A paper a few years later would seem to provide the definitive summary of soil 15N patterns, though the why question would linger.

Understanding global N cycling patterns circa 1999: precipitation is (not) important

As soil 15N measurements accumulated, interpreting the characteristics of the N cycle that generated variation in del 15N at broad scales began to develop.

In 1999, two papers were published that began to interpret 15N signatures of soil in terms of N cycle dynamics.

The first was by Linda Handley and others, "The 15N natural abundance (d15N) of ecosystem samples reflects measures of water availability".

With a title like that, you'd think the main conclusion would be simple.

Not so.

For soils at least, the authors showed strong relationships with latitude (shown above). Relationships with precipitation existed for foliar del15N, but not soils. Although their abstract reads "“The delta15N of whole soil ...when regressed on latitude and rainfall, provided the best model of these data, accounting for 49% of the variation in whole soil delta15N.” Yet, in the text they state that their model that predicted soil 15N with latitude and precipitation "was improved by deletion of rainfall as a model variable." 

Precipitation was not a significant predictor of soil 15N, despite the title and the abstract.

Still, the authors showed that tropical soils were depleted in 15N relative to high-latitude soils. 

The authors explained these patterns based on reasoning from Austin and Vitousek 1998: openness of the N cycle.

The more important inputs and outputs relative to internal cycling, the greater the del15N.

Whether precipitation was or wasn't important would have to wait to further syntheses.

The other paper published in 1999 also drew heavily from the work from Austin and Vitousek and also showed latitudinal gradients of 15N.

Yet, their interpretations were just the opposite.

Steps to understanding global patterns in N cycling

In the progression of our understanding of global patterns of N cycling, 1999 was a big year. Two papers were published that year that began to shape our interpretations about how geographic variations in climate impacted N cycling. They did so by examining broad patterns of nitrogen isotopes in soils and leaves.

Prior to 1999, Georgia Shearer and Danny Kohl had laid out the broadest patterns of nitrogen isotopes in soils, or lack thereof. Georgia had passed away recently, and her story is worth reading. Even though she never had received a PhD, was one of the world's experts in understanding nitrogen isotopes. Danny recently explained to me:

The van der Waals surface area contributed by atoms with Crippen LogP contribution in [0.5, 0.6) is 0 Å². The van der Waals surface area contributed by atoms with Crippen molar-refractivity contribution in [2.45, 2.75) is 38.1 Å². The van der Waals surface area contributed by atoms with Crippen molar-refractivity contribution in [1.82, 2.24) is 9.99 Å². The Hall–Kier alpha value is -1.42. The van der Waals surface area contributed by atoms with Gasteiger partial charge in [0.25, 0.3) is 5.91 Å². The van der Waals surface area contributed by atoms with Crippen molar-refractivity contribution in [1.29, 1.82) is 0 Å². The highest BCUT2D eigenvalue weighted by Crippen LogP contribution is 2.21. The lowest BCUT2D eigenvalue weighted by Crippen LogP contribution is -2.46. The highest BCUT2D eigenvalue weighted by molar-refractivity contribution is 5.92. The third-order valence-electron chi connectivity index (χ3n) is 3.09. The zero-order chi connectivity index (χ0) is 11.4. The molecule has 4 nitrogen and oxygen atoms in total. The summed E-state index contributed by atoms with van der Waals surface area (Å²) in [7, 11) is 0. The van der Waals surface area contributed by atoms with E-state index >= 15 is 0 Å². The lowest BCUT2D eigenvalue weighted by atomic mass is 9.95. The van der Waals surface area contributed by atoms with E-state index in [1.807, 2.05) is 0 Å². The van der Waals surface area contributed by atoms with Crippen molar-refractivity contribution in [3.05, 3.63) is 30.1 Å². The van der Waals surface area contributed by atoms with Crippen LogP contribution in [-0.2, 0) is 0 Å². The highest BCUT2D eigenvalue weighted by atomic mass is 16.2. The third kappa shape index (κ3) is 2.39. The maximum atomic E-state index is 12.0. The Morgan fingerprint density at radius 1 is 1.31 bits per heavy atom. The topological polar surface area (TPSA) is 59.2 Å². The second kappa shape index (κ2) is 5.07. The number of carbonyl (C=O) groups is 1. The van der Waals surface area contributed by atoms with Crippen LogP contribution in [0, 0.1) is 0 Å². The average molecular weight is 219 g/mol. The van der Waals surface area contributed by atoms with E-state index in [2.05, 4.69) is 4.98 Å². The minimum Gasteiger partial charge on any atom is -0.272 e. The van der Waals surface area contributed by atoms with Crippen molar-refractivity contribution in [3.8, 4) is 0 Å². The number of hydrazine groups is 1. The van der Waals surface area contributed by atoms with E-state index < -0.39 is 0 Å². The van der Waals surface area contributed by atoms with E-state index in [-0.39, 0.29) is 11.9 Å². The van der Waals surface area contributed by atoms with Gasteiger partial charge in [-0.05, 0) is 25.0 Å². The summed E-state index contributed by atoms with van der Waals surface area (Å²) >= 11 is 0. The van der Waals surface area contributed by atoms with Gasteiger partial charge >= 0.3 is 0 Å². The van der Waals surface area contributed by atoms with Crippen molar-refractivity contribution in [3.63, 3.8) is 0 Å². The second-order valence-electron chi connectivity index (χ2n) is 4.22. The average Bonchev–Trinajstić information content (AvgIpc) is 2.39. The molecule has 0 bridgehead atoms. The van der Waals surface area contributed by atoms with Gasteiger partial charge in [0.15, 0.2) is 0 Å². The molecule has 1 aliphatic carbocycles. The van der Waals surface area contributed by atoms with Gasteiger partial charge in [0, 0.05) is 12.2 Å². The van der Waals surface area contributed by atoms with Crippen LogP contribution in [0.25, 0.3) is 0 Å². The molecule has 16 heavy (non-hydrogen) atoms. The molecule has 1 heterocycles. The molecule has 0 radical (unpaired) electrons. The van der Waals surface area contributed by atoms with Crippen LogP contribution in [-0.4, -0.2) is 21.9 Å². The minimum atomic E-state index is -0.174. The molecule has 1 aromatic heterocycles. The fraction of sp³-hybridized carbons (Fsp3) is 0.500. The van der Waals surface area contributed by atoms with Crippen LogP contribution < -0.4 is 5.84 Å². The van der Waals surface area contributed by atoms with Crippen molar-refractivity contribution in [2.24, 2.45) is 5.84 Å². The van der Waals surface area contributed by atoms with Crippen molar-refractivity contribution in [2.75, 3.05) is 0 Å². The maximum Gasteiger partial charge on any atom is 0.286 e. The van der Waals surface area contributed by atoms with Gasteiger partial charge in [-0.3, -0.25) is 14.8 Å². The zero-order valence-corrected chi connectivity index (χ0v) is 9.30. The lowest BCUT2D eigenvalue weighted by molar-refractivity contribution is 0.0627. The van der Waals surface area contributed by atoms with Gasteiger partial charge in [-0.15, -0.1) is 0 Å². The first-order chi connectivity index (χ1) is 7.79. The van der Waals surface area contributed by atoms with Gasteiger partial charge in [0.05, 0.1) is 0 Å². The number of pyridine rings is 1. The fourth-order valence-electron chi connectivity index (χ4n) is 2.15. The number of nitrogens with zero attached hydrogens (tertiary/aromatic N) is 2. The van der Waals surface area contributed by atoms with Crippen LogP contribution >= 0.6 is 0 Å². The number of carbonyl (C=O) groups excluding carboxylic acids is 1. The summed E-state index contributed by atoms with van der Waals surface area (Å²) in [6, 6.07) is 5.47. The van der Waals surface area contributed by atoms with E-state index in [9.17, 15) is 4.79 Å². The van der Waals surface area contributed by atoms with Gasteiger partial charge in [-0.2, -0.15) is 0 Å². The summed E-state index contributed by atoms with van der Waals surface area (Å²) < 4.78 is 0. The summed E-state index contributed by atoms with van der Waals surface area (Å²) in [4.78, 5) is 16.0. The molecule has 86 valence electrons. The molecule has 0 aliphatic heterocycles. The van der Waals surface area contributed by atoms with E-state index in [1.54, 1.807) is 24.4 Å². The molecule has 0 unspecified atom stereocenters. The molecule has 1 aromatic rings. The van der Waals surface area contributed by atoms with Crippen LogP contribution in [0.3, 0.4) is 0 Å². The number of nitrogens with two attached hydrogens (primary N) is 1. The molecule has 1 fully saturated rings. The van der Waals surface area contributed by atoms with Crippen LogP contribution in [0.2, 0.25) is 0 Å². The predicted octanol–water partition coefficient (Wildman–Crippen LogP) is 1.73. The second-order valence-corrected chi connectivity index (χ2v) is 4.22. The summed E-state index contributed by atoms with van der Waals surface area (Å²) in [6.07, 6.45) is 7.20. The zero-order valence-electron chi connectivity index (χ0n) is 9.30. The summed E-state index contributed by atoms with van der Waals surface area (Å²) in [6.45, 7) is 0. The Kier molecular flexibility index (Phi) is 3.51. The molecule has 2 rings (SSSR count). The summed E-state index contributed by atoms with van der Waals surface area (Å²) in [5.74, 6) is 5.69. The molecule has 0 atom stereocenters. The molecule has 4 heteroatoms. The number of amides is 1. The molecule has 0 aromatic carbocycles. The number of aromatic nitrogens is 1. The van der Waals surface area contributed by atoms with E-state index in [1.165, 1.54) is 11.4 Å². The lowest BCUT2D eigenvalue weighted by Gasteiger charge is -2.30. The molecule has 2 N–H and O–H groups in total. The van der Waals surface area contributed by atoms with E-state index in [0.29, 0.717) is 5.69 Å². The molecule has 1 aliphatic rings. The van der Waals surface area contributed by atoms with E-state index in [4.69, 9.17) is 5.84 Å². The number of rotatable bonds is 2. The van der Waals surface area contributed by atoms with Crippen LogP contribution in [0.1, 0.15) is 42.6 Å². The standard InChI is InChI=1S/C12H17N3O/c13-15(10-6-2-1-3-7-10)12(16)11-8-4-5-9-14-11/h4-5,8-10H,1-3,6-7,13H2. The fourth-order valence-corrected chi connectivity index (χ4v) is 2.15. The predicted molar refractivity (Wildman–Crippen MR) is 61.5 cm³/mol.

"As I recall, we undertook this study in part in response to a paper from Bremner's lab. They reported that half of the soils they measured had a Delta 15N value below zero and half above. We had reason to be skeptical of the accuracy of the reported data, so we undertook this much larger study...However, we had a hard time thinking of a mechanism that would result in negative values of 15N in soil N) since loss mechanism tend to favor the lighter isotope, resulting in the remaining N having a delta 15N value greater than zero."

The paper that they were looking at was published in Science in 1964. When they looked at the theory, they knew that N comes in to ecosystems with a signature of 0‰ relative to the atmosphere. All the processes known leave behind N enriched in 15N, not depleted. So how could any soils be depleted?

In response, they had collected over 100 soils from 20 US states and looked at the relationships between soil 15N and climate, depth, soil pH, and land use.

The major patterns?

There weren't any.

Soil depth patterns "were not consistent".
Differences among "cropland, pasture,  uncultivated land, and forest...were not striking".
N fertilization had "no systemic effect".

In short, there was a mean (9.2‰) and a range (90% fell between 5 and 12‰)

The take-home-message was that there was little pattern to soil 15N, at least in the US.

Looking for understanding of N cycling? Look elsewhere.

Curiously, their summary stated "less than half of the variation among soils in del15N of the total N could be accounted for by differences in environmental variables or soil characteristics."

Sometimes, though, less than half is more than we had before.

What patterns did they see?

According to their correlations, soils with high del15N came from wet, hot places with high pH, low sand, high clay. And soils with high N content.

Their approach to determining the correlations was not multivariate, but their were hints that soil 15N could be used to understand broad scale patterns in N cycling.

Unfortunately, that paper led to a 20-year drought in advance. Researchers afterwards focussed on using plant 15N as an index of recently fixed N. And it took about 20 years to realize that it didn't work that well.

The shift in approach to understanding 15N came about 21 years after with the publication of work by Martinelli et al. and Handley et al. These two papers offered different views about the major  controls on N cycling that are still reverberating. More on this soon.

Sunday, September 2, 2012

Quote from Shearer et al. 1978.

How much progress has their been in 35 years?

Shearer, G., D. H. Kohl, and S. H. Chien. 1978. N-15 Abundance In A Wide Variety Of Soils. Soil Science Society of America Journal 42:899-902.